After an hour or two behind the wheel, you may find yourself starting to feel fatigued. This may help you understand how taxing it can be for those whose jobs require them to be on the road for several consecutive hours (such as truck drivers).
A drowsy driver is a dangerous driver, and even though truck drivers are highly trained, they are subject to the same fatigue behind the wheel that you feel. Thus, after a truck accident, you might justly question whether the driver that hit you was experiencing fatigue.
Understanding hours-of-service regulations
Federal lawmakers recognize the need to avoid having drowsy truck drivers on the road. For this reason, strict hours-of-service regulations are in place that mandate how long a truck driver can be behind the wheel. According to the Federal Motor Carrier Safety Administration, these include:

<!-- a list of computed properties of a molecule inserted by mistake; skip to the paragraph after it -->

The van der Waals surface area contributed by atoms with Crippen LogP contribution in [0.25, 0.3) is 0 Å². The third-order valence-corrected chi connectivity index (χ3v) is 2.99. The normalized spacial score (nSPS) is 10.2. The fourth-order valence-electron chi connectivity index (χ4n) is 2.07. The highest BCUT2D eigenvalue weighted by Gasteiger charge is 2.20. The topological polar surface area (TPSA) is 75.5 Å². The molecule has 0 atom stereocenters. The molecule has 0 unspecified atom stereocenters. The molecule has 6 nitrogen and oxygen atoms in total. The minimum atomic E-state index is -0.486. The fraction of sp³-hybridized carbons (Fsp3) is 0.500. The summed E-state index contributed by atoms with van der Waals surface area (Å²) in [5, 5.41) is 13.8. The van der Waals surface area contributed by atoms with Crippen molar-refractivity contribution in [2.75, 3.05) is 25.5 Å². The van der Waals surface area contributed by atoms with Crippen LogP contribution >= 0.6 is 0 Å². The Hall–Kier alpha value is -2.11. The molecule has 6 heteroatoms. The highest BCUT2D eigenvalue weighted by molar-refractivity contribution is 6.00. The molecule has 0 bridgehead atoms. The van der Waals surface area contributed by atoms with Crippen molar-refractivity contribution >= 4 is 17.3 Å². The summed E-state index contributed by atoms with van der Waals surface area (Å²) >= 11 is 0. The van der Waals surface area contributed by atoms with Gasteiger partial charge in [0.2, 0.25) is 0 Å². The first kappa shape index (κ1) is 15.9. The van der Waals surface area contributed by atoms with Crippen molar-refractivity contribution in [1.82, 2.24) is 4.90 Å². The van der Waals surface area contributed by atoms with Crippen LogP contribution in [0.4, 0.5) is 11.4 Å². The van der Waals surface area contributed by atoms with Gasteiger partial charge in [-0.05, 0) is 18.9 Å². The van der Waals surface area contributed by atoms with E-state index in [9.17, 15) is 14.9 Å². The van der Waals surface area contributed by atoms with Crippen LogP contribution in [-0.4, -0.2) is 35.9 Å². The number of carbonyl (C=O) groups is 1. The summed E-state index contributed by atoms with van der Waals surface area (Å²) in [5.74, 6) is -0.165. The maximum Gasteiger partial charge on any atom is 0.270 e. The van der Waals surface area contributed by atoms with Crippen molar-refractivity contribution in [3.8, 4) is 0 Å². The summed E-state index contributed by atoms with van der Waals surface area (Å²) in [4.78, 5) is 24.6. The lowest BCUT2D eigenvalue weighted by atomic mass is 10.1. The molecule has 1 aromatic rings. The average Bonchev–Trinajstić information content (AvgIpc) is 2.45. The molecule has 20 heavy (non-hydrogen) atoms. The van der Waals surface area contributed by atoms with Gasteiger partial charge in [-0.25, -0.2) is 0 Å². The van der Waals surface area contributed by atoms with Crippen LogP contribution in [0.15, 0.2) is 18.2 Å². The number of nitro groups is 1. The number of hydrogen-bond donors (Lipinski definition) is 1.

- Prohibiting truck drivers from driving more than 60-70 during a 7-8 day work week
- Prohibiting truck drivers from driving more than 11 hours during a single shift
- Prohibiting truck drivers from driving more than eight consecutive hours without a break
- Prohibiting truck drivers from driving beyond the fourteenth consecutive hours after having come on duty
These regulations apply to call vehicles with a gross vehicular weight over 10,001 pounds or vehicles transporting hazardous materials in amounts that require the use of placards. Only in certain situations will lawmakers suspend these regulations (such as during a national emergency).
Determining if the truck driver that hit you was drowsy
Certain factors may imply that the trucker that hit you was likely driving drowsy at the time (such as the accident occurring in the late night or early morning hours). You can verify this, however, by asking to review the work logs that truck drivers must maintain that detail their hours behind the wheel.